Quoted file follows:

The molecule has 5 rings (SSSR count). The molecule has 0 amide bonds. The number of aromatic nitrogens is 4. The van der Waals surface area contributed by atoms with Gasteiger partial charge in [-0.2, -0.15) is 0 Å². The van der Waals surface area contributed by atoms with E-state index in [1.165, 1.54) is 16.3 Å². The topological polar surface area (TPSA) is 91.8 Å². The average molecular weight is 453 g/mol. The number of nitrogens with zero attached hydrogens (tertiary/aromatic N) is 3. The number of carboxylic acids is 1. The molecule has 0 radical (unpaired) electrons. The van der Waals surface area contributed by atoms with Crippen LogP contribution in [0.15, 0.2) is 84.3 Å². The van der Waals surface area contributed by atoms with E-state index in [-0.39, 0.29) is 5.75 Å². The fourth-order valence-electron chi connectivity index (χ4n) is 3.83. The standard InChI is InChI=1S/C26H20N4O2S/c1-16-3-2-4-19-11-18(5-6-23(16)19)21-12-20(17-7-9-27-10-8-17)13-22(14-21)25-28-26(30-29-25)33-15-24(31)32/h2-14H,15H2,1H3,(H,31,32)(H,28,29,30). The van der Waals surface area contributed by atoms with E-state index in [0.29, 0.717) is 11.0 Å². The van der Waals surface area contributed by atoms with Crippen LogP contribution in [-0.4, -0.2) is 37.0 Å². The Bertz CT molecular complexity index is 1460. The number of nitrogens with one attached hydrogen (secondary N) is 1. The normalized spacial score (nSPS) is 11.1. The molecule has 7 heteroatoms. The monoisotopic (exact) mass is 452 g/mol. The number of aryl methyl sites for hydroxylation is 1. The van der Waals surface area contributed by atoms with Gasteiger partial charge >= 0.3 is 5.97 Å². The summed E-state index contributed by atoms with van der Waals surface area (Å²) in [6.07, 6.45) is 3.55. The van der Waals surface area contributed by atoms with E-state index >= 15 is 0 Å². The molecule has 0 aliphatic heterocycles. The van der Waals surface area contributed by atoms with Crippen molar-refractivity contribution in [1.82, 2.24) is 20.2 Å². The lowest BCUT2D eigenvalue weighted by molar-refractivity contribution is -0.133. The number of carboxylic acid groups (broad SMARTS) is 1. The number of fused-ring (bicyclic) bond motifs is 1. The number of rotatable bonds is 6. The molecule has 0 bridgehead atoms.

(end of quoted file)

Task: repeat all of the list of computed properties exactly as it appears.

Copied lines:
The molecule has 5 rings (SSSR count). The molecule has 0 amide bonds. The number of aromatic nitrogens is 4. The van der Waals surface area contributed by atoms with Gasteiger partial charge in [-0.2, -0.15) is 0 Å². The van der Waals surface area contributed by atoms with E-state index in [1.165, 1.54) is 16.3 Å². The topological polar surface area (TPSA) is 91.8 Å². The average molecular weight is 453 g/mol. The number of nitrogens with zero attached hydrogens (tertiary/aromatic N) is 3. The number of carboxylic acids is 1. The molecule has 0 radical (unpaired) electrons. The van der Waals surface area contributed by atoms with Crippen LogP contribution in [0.15, 0.2) is 84.3 Å². The van der Waals surface area contributed by atoms with E-state index in [-0.39, 0.29) is 5.75 Å². The fourth-order valence-electron chi connectivity index (χ4n) is 3.83. The standard InChI is InChI=1S/C26H20N4O2S/c1-16-3-2-4-19-11-18(5-6-23(16)19)21-12-20(17-7-9-27-10-8-17)13-22(14-21)25-28-26(30-29-25)33-15-24(31)32/h2-14H,15H2,1H3,(H,31,32)(H,28,29,30). The van der Waals surface area contributed by atoms with E-state index in [0.29, 0.717) is 11.0 Å². The van der Waals surface area contributed by atoms with Crippen LogP contribution in [-0.4, -0.2) is 37.0 Å². The Bertz CT molecular complexity index is 1460. The number of nitrogens with one attached hydrogen (secondary N) is 1. The normalized spacial score (nSPS) is 11.1. The molecule has 7 heteroatoms. The monoisotopic (exact) mass is 452 g/mol. The number of aryl methyl sites for hydroxylation is 1. The van der Waals surface area contributed by atoms with Gasteiger partial charge >= 0.3 is 5.97 Å². The summed E-state index contributed by atoms with van der Waals surface area (Å²) in [6.07, 6.45) is 3.55. The van der Waals surface area contributed by atoms with E-state index >= 15 is 0 Å². The molecule has 0 aliphatic heterocycles. The van der Waals surface area contributed by atoms with Crippen molar-refractivity contribution in [1.82, 2.24) is 20.2 Å². The lowest BCUT2D eigenvalue weighted by molar-refractivity contribution is -0.133. The number of carboxylic acid groups (broad SMARTS) is 1. The number of fused-ring (bicyclic) bond motifs is 1. The number of rotatable bonds is 6. The molecule has 0 bridgehead atoms.